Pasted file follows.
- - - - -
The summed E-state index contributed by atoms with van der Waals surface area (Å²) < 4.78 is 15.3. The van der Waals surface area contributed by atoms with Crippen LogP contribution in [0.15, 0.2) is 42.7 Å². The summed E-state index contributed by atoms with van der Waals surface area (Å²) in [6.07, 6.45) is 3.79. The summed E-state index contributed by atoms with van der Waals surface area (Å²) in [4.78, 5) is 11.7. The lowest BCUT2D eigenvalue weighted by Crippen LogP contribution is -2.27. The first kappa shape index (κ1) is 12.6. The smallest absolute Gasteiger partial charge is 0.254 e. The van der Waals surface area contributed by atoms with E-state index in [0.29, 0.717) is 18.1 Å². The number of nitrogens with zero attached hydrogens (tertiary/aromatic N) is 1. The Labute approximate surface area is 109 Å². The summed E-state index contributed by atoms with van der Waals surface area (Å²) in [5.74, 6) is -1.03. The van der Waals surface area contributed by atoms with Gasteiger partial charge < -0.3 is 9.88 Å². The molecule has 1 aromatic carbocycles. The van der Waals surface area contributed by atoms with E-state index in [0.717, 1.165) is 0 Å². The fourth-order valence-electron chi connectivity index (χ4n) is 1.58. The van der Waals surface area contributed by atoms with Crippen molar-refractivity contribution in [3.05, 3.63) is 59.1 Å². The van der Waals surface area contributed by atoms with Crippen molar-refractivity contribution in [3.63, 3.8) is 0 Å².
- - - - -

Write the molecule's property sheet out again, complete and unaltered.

The summed E-state index contributed by atoms with van der Waals surface area (Å²) < 4.78 is 15.3. The van der Waals surface area contributed by atoms with Crippen LogP contribution in [0.15, 0.2) is 42.7 Å². The summed E-state index contributed by atoms with van der Waals surface area (Å²) in [6.07, 6.45) is 3.79. The summed E-state index contributed by atoms with van der Waals surface area (Å²) in [4.78, 5) is 11.7. The lowest BCUT2D eigenvalue weighted by Crippen LogP contribution is -2.27. The first kappa shape index (κ1) is 12.6. The smallest absolute Gasteiger partial charge is 0.254 e. The van der Waals surface area contributed by atoms with E-state index in [0.29, 0.717) is 18.1 Å². The number of nitrogens with zero attached hydrogens (tertiary/aromatic N) is 1. The Labute approximate surface area is 109 Å². The summed E-state index contributed by atoms with van der Waals surface area (Å²) in [5.74, 6) is -1.03. The van der Waals surface area contributed by atoms with Gasteiger partial charge < -0.3 is 9.88 Å². The molecule has 1 aromatic carbocycles. The van der Waals surface area contributed by atoms with E-state index in [0.717, 1.165) is 0 Å². The fourth-order valence-electron chi connectivity index (χ4n) is 1.58. The van der Waals surface area contributed by atoms with Crippen molar-refractivity contribution in [3.05, 3.63) is 59.1 Å². The van der Waals surface area contributed by atoms with Crippen molar-refractivity contribution in [3.63, 3.8) is 0 Å².